• Avoid touching your eyes, nose, and mouth with unwashed hands.
  • Stay home when you are sick.
  • Cover your cough or sneeze with a tissue, then throw the tissue in the trash.

How to Support Older Adults during the COVID-19 Pandemic

People of all ages can support older adults during this time. Many older adults depend on services and supports provided in their homes or in the community to maintain their health and independence.

The CDC recommends that family members, neighbors, and caregivers:

  • Know what medications your loved one is taking and see if you can help them have extra on hand.
  • Monitor food and other medical supplies (oxygen, incontinence, dialysis, wound care) needed and create a back-up plan.
  • Stock up on non-perishable food items to have on hand in your home to minimize trips to stores.
  • If you care for a loved one living in a care facility, monitor the situation, ask about the health of the other residents frequently, and know the protocol if there is an outbreak.

Tips for Dementia Caregivers in the Home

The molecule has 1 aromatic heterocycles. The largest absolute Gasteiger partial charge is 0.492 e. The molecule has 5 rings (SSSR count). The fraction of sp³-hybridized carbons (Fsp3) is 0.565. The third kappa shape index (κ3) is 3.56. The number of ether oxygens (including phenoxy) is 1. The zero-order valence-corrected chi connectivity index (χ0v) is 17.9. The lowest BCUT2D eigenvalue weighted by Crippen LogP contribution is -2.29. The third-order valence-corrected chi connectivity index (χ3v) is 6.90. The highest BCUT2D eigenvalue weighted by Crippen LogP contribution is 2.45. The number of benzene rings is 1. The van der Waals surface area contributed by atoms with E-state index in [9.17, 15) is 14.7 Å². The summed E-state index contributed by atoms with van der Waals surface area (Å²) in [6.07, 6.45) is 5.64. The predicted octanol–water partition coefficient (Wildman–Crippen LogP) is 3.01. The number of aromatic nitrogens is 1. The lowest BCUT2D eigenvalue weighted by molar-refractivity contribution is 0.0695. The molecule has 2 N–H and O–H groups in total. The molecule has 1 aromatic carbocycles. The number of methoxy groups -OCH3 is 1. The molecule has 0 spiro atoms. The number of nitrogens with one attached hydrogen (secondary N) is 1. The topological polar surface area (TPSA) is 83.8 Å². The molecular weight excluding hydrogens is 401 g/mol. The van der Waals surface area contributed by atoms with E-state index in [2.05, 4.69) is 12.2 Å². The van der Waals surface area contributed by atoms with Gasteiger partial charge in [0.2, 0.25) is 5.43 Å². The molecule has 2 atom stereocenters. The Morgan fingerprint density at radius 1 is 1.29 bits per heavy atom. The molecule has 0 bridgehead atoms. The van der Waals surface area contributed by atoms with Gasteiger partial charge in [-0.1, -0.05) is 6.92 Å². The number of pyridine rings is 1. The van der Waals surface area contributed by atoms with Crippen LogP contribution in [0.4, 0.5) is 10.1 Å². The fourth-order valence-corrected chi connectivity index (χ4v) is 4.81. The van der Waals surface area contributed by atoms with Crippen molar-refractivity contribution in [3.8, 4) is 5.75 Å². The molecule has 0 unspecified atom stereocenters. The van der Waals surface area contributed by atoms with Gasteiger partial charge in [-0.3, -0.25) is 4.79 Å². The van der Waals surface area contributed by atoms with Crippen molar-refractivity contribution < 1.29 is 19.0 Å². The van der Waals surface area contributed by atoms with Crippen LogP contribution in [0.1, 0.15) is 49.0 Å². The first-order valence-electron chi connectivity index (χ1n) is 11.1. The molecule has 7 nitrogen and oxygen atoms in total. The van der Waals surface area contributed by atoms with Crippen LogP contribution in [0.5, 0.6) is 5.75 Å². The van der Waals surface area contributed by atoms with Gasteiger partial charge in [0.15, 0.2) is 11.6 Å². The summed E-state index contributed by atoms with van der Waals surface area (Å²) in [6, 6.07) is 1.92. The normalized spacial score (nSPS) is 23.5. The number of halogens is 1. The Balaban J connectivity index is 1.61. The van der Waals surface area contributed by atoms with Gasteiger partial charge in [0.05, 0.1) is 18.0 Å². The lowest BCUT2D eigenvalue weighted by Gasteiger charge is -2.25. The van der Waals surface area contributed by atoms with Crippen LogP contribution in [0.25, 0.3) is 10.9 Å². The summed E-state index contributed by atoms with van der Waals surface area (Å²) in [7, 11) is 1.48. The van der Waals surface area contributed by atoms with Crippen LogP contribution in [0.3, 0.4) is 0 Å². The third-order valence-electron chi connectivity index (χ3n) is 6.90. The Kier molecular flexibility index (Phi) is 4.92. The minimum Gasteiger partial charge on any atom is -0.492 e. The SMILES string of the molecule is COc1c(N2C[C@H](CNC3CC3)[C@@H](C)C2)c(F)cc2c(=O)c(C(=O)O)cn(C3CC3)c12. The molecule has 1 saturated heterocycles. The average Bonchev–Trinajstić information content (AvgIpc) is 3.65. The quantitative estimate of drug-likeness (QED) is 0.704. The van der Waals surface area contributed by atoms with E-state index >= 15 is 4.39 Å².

Caregivers of individuals living with Alzheimer’s and all other dementia should follow guidelines from the CDC, and consider the following tips:

  • For people living with dementia, increased confusion is often the first symptom of any illness. If a person living with dementia shows rapidly increased confusion, contact your health care provider for advice. Unless the person is having difficulty breathing or a very high fever, it is recommended that you call your health care provider instead of going directly to an emergency room. Your doctor may be able to treat the person without a visit to the hospital. 
  • People living with dementia may need extra and/or written reminders and support to remember important hygienic practices from one day to the next.
  • Consider placing signs in the bathroom and elsewhere to remind people with dementia to wash their hands with soap for 20 seconds. 
  • Demonstrate good habits with your own handwashing. 
  • Alcohol-based hand sanitizer with at least 60% alcohol can be a quick alternative to handwashing if the person with dementia cannot get to a sink or wash his/her hands easily.
  • Ask your pharmacist or doctor about filling prescriptions for a greater number of days to reduce trips to the pharmacy. 

Think ahead and make alternative plans for the person with dementia should adult day care, respite, etc. be modified or cancelled in response to COVID-19.

Think ahead and make alternative plans for care management if the primary caregiver should become sick.